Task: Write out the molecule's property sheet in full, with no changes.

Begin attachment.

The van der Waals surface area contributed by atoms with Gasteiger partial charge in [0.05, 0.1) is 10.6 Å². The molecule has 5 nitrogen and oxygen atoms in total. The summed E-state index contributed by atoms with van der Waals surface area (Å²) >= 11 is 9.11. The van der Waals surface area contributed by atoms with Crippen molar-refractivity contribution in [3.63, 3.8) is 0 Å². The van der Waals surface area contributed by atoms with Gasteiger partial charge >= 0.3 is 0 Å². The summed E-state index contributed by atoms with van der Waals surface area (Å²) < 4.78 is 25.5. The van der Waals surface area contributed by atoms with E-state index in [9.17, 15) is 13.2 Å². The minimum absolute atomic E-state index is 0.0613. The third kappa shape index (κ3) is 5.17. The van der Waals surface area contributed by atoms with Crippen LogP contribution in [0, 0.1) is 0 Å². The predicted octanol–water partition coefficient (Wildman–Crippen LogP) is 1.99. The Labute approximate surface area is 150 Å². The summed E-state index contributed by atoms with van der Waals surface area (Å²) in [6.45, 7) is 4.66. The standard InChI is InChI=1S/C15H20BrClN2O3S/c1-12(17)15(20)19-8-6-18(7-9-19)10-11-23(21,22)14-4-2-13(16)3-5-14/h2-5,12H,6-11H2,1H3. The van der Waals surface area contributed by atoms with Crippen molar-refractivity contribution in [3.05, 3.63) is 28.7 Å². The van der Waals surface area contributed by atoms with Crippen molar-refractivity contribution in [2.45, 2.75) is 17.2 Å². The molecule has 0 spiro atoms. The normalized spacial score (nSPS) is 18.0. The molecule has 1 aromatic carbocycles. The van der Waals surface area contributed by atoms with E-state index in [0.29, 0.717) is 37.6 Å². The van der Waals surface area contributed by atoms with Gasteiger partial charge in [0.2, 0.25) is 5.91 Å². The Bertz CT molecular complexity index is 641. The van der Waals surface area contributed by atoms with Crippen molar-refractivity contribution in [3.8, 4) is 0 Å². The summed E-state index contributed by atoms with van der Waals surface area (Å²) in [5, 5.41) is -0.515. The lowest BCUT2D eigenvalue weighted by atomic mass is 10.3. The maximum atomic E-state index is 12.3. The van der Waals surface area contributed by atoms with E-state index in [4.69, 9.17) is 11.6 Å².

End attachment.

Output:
The van der Waals surface area contributed by atoms with Gasteiger partial charge in [0.05, 0.1) is 10.6 Å². The molecule has 5 nitrogen and oxygen atoms in total. The summed E-state index contributed by atoms with van der Waals surface area (Å²) >= 11 is 9.11. The van der Waals surface area contributed by atoms with Crippen molar-refractivity contribution in [3.63, 3.8) is 0 Å². The van der Waals surface area contributed by atoms with Gasteiger partial charge >= 0.3 is 0 Å². The summed E-state index contributed by atoms with van der Waals surface area (Å²) < 4.78 is 25.5. The van der Waals surface area contributed by atoms with E-state index in [9.17, 15) is 13.2 Å². The minimum absolute atomic E-state index is 0.0613. The third kappa shape index (κ3) is 5.17. The van der Waals surface area contributed by atoms with Crippen LogP contribution in [0, 0.1) is 0 Å². The predicted octanol–water partition coefficient (Wildman–Crippen LogP) is 1.99. The Labute approximate surface area is 150 Å². The summed E-state index contributed by atoms with van der Waals surface area (Å²) in [6.45, 7) is 4.66. The standard InChI is InChI=1S/C15H20BrClN2O3S/c1-12(17)15(20)19-8-6-18(7-9-19)10-11-23(21,22)14-4-2-13(16)3-5-14/h2-5,12H,6-11H2,1H3. The van der Waals surface area contributed by atoms with Crippen molar-refractivity contribution in [3.05, 3.63) is 28.7 Å². The van der Waals surface area contributed by atoms with Crippen molar-refractivity contribution in [2.45, 2.75) is 17.2 Å². The molecule has 0 spiro atoms. The normalized spacial score (nSPS) is 18.0. The molecule has 1 aromatic carbocycles. The van der Waals surface area contributed by atoms with E-state index in [0.29, 0.717) is 37.6 Å². The van der Waals surface area contributed by atoms with Gasteiger partial charge in [0.2, 0.25) is 5.91 Å². The Bertz CT molecular complexity index is 641. The van der Waals surface area contributed by atoms with Crippen molar-refractivity contribution in [3.8, 4) is 0 Å². The summed E-state index contributed by atoms with van der Waals surface area (Å²) in [5, 5.41) is -0.515. The lowest BCUT2D eigenvalue weighted by atomic mass is 10.3. The maximum atomic E-state index is 12.3. The van der Waals surface area contributed by atoms with E-state index in [4.69, 9.17) is 11.6 Å².